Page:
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Updated: Dec 12, 2021

Keesha Haorongbam, Mary Remedios, and Yagnit Vadhel,

St. Xavier's College (Autonomous),

Mumbai, Maharashtra, India

Are you tired? Bored? Not feeling well?

There are medicines but do you know what else is there? Yes, that’s right!

You can go for aromatherapy!

Don’t tell me you’ve been living under a rock and haven’t heard about aromatherapy until you saw this article. Everybody has heard of it at least once; but does everybody know exactly what it is?

Aromatherapy, as the name suggests, is a form of treatment to heal ailments and promote relaxation using aroma i.e, the fragrance of plant extracts. This form of therapy has been ruled highly effective for the mind, body, and soul.

These plant extracts, also known as essential oils, are a mixture of volatile compounds produced by the plants which are usually fat-soluble and non-polar. They can be obtained from a variety of sources: herbs, flowers, roots, stock, barks, etc. Essential oils can be applied to the skin, sprayed in the air, or inhaled.

#Funfact: Many massage therapists use it as a part of a therapeutic massage.

In a simple chain of occurrence, this is how aromatherapy is attained :

Plant ➡️ Plant Extract (essential oil) ➡️ used for aromatherapy.

Going back into the history of aromatherapy, we can safely assume that aroma treatments have been a thing even before 2000BC. The Egyptians utilized aromatic substances in medications. In the Greek system as well as in Ayurveda, plant extract and fragrances are used for aromatic baths and massages.

#FactsCorner: Rene-Maurice Gattefosse, also known as Father of Aromatherapy, a French chemist born in 1881 published a book in 1936 called “Aromatharapie”.

This is a corny way to state it, however, it is the ultimate truth; chemistry is involved in every minute particle and circumstance revolving around the living as well as non-living.

Hence, we now move onto the chemistry-related specifics of aromatherapy:

The association of chemistry in the therapeutics of aroma starts as early as in the initial stage i.e, the extraction of essential oils from the plants. There are various processes like- water distillation, solvent extraction, enfleurage used to extract the essential oils from the plants. The process of using animal fats and oils is also used in some cases.

The distillation process needs a set of parameters for pressure, duration, and temperature to extract the desired amount of product without deteriorating the chemical constituents during the process.

Once the first process is executed, the next task of chemistry comes into action i.e, determination of the constituent of essential oil using chemical analysis techniques such as mass spectrometry, gas chromatography, accelerator mass spectrometry radiocarbon dating, and nuclear magnetic resonance spectroscopy.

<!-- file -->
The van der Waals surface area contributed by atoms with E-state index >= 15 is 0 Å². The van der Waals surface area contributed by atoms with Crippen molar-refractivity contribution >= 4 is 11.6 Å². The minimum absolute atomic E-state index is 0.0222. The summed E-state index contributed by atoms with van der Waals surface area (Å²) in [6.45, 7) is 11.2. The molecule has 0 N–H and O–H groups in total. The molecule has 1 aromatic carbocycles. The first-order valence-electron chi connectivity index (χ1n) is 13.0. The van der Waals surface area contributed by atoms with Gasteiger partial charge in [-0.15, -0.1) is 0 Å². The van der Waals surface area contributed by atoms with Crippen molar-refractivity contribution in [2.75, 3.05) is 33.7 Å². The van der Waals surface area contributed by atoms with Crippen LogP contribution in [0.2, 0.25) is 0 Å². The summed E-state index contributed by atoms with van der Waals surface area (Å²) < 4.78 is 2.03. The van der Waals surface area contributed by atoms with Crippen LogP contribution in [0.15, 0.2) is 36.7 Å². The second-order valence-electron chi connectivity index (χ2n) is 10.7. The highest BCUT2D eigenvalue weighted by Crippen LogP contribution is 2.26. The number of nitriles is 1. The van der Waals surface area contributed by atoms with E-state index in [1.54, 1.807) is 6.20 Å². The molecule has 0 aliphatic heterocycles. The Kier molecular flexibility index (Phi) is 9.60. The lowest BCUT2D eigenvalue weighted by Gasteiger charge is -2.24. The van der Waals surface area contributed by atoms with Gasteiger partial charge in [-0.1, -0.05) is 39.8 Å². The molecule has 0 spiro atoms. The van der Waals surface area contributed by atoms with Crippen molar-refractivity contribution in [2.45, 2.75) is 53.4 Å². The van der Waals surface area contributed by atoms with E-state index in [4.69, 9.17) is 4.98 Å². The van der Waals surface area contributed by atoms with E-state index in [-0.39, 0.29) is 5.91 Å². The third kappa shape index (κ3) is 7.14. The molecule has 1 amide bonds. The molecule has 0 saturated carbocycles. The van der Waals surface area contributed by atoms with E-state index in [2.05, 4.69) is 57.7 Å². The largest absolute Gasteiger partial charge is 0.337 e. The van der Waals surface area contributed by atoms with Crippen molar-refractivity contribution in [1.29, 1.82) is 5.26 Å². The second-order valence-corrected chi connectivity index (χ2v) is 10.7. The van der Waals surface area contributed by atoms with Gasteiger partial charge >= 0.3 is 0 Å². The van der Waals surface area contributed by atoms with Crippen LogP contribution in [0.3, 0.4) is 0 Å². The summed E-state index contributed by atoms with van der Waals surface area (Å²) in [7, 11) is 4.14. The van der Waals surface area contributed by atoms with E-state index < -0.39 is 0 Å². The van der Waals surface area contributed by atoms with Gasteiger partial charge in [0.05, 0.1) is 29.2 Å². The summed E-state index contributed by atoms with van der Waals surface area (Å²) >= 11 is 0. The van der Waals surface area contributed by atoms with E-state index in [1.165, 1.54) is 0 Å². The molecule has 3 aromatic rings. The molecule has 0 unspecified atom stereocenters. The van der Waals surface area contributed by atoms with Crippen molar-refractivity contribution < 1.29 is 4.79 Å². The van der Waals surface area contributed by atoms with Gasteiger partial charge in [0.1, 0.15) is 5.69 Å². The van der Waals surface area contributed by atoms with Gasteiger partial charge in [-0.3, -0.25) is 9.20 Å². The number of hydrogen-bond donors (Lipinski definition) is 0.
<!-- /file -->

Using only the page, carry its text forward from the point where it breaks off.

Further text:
Extracted essential oils are mixed with another substance such as base oil or alcohol. It is then stored for future use.

After the successful extraction of essential oils, the final task of chemistry in the therapeutics of fragrance is the utilization of the product during the treatment.

This is how it works:

The endpoint of the olfactory nerve of the brain i.e, the nerve that controls the sense of smell, is in the nose. The endpoint of the nerve runs from the back of the nose to the brain. The part of the brain that connects to it is the temporal lobe. The temporal lobe has the hippocampus and amygdala.

#FactsCorner: The hippocampus plays the role in the memory of past experiences.

The amygdala is the emotional center of the brain.

When the volatile compounds present in the essential oils penetrate the body either through the skin or the olfactory nerve, they have a pharmacological effect on the brain. By inhaling the essential oils, it is sent directly to the emotional part of the brain and thus, triggering relaxation.

The compounds present in the essential oils being volatile is a vital part as it can vaporize and become a gas. As compared to intaking substances from the mouth, inhaling is considered to be the faster route that leads directly to the brain.

There are quite a few well-known essential oils used for aromatherapy (for more information on it, click here), but in this article, we will briefly look into one plant in particular from which the volatile oil is extracted. First, here’s a beautiful poem for you:

First Lavender II- by Jemverse

Summer brings a fragrance, which is heaven in a scent

Sweet lavender, my saving grace

my senses to augment

Its aroma is quite gorgeous, and of it, I’ll never tire

Quintessential loveliness

to cherish and admire"

Yes, you guessed it! Lavender! Or should we call it Lavandula angustifolia? Because that’s the scientific name of Lavender. There are over 47 species of the genus Lavendula. Belonging to the family Lamiaceae, it is a beautiful herb you can add to your garden collection.

#FactsCorner: The lavender plant extract mainly contains:

(i) camphor,

(ii) terpinen-4-ol,

(iii) B-ocimene,

(iv) 1, 8-cineole,

(v) linalyl acetate

(vi) linalool.

The quantity of these constituents is said to differ with the difference in the species taken into consideration. The constituents linalyl acetate and linalool exhibit high absorbing tendencies in therapy sessions. Linalool exhibits sedative effects, whereas linalyl acetate exhibits narcotic effects. The essential oil of Lavender displays antifungal and antibacterial characteristics towards various bacterias, particularly when antibiotics are rendered incapable.


Please do refer to one of our partner blog articles on Lavender Plants written by Elizabeth Waddington on the website.

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